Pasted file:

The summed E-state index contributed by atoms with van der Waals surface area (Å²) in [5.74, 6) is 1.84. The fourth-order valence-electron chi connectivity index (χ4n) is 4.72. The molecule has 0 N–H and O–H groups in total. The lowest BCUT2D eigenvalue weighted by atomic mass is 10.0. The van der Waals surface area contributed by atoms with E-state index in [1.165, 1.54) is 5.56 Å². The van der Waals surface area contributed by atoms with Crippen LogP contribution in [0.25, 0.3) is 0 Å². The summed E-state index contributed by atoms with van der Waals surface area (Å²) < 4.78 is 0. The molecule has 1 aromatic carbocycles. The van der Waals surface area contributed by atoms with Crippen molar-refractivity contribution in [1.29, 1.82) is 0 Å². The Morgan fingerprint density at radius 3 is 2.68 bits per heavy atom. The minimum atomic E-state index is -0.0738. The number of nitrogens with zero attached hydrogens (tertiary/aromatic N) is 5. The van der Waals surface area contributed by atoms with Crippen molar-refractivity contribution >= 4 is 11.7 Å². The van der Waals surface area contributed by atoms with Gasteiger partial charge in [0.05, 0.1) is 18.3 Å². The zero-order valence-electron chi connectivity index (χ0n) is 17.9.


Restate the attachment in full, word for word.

The summed E-state index contributed by atoms with van der Waals surface area (Å²) in [5.74, 6) is 1.84. The fourth-order valence-electron chi connectivity index (χ4n) is 4.72. The molecule has 0 N–H and O–H groups in total. The lowest BCUT2D eigenvalue weighted by atomic mass is 10.0. The van der Waals surface area contributed by atoms with E-state index in [1.165, 1.54) is 5.56 Å². The van der Waals surface area contributed by atoms with Crippen LogP contribution in [0.25, 0.3) is 0 Å². The summed E-state index contributed by atoms with van der Waals surface area (Å²) < 4.78 is 0. The molecule has 1 aromatic carbocycles. The van der Waals surface area contributed by atoms with Crippen molar-refractivity contribution in [1.29, 1.82) is 0 Å². The Morgan fingerprint density at radius 3 is 2.68 bits per heavy atom. The minimum atomic E-state index is -0.0738. The number of nitrogens with zero attached hydrogens (tertiary/aromatic N) is 5. The van der Waals surface area contributed by atoms with Crippen molar-refractivity contribution >= 4 is 11.7 Å². The van der Waals surface area contributed by atoms with Gasteiger partial charge in [0.05, 0.1) is 18.3 Å². The zero-order valence-electron chi connectivity index (χ0n) is 17.9.